Wednesday, 20 February 2008

Healthy eating and other whinges.

Well this week has been an interesting one especially after Delia Smith decided to speak out in support of battery hens (see picture left) and against organic farming, the papers did exagerate the headlines slightly making out the Delia was condoning battery hens when in fact later in her interview she went on to say that she would prefer not to buy eggs from or eat battery hens but she felt that it was every person's right to be able to afford cheap meat. I tend to disagree with much of her arguement especially her comments on food miles. You can read more details in on the Telegraph website.

The problem seems to be that we are being exploited by our interest in fresh local produce and organic food and the supermarkets in particular seem eager to label their products organic (even if not all the ingredients are organic) and to hike the prices up. The safe bet is to shop at local farmers markets where you will not pay over the odds and will be guaranteed freshness. You may find the big barn website helpful in locating farm produce and getting advice on what to buy. The site has been set up by Hugh Fearnley Whittingstall to help promote local and organic produce. You may also want to visit the website of Leigh farm, a family run farm that has been operating since 1875, They have a regular farm shop that is held at Roborough Village hall on Thursday to Sunday and sells produce from their own farm as well as other local producers such as Quickes traditional, Pymans pates and Mike's Smokehouse amongst others. It is great to buy fresh produce as you can not only taste the difference but you know the produce does not rely on artificial preservatives but will contain maximum nutriton having not lost any goodness through ageing.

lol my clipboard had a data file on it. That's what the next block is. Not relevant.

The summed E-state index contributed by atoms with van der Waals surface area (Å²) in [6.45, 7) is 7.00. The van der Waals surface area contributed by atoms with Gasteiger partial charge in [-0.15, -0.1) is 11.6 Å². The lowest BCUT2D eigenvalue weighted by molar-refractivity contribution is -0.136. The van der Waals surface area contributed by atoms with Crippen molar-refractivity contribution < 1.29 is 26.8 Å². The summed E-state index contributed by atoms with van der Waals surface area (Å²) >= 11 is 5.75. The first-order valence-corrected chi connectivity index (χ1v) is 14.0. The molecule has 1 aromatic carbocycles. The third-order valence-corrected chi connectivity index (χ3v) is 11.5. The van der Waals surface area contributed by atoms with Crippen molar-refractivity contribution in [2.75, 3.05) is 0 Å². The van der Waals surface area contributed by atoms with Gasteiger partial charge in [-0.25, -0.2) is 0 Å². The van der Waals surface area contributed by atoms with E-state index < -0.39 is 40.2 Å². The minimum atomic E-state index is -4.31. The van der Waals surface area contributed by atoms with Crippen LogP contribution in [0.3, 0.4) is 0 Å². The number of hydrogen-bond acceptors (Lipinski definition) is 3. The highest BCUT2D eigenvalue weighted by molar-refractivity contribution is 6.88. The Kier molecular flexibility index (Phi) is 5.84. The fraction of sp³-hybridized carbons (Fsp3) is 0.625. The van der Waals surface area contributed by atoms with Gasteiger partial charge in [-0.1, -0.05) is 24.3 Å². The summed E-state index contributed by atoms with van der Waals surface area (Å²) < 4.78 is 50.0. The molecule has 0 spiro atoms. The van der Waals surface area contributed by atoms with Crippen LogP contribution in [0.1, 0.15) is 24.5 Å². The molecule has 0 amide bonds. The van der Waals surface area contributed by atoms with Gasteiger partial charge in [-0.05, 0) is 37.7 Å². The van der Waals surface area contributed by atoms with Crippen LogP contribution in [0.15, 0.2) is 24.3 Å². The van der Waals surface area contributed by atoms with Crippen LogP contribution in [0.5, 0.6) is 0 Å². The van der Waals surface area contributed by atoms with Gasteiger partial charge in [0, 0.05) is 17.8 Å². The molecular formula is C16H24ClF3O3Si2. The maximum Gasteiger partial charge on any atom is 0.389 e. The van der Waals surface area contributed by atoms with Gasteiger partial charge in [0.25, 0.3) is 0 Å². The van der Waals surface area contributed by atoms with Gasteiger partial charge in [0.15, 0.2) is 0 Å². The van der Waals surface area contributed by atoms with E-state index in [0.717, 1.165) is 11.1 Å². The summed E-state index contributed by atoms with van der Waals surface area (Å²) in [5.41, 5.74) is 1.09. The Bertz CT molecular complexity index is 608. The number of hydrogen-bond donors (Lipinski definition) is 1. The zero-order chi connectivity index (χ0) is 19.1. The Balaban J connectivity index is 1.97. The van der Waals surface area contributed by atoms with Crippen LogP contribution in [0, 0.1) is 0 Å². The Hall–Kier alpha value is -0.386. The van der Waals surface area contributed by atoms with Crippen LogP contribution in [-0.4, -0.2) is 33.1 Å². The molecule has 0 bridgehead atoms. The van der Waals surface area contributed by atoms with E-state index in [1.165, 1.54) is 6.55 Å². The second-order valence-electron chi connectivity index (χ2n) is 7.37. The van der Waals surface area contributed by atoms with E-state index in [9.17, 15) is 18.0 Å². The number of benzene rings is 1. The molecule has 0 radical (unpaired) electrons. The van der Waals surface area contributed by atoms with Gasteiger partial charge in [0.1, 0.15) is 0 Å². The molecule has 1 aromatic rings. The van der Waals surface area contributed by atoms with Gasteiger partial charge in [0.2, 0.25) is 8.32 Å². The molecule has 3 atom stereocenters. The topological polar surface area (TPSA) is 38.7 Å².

Whilst I am on my soap box I must again air my concerns on the proposed life centre to be built at Plymouth's central Park. I still maintain my arguement that there are much better ways to spend 44 million pounds within the city and the money should be distributed amongst smaller schemes to maximise opportunities across Plymouth rather than just ploughing all the money into the life centre. Can you imagine if the council identifed 176 groups across the city such as youth centres & sports facilities and gave each group £250,000 to improve their current facilities. I suppose that it is almost the same arguement as the farm shops in that we should be supporting the smaller farms that make a difference rather than supporting the supermarkets, if you do have any objections against the life centre or against the idea of losing valuable green space from Plymouth's Central park then visit the friends of Plymouth website.

More stuff to follow,

Stay healthy,

Sam x


Glamourpuss said...

Since when did food become a right? If that's the case, then surely much of the Third World has a 'right' to demand it, too?

The supermarkets are fleecing bastards, but in a country of runaway obesity, an abundant supply of cheap food doesn not appear to be the answer.

Historically, meat was a luxury, and it is only since the end of the Second Worl War that we have come to believe otherwise. Personally, I'd like to see a return to that mentality, especially as we have so many other ways of achieving optimum nutrition.

Delia was way out on this one.


AmyTree said...

If you can't afford it, you don't get to eat it!! What part of that is confusing?? If I can't afford the steak, I don't buy it - I don't throw a tantrum about my 'rights'.
Poor hens. I would love to rescue some battery hens and turn them loose in my (hypothetical) back garden so they can recover and be happy. Bawwk!

I haven't put much stock in Delia since the hilarious drunk-football-shouting incident...

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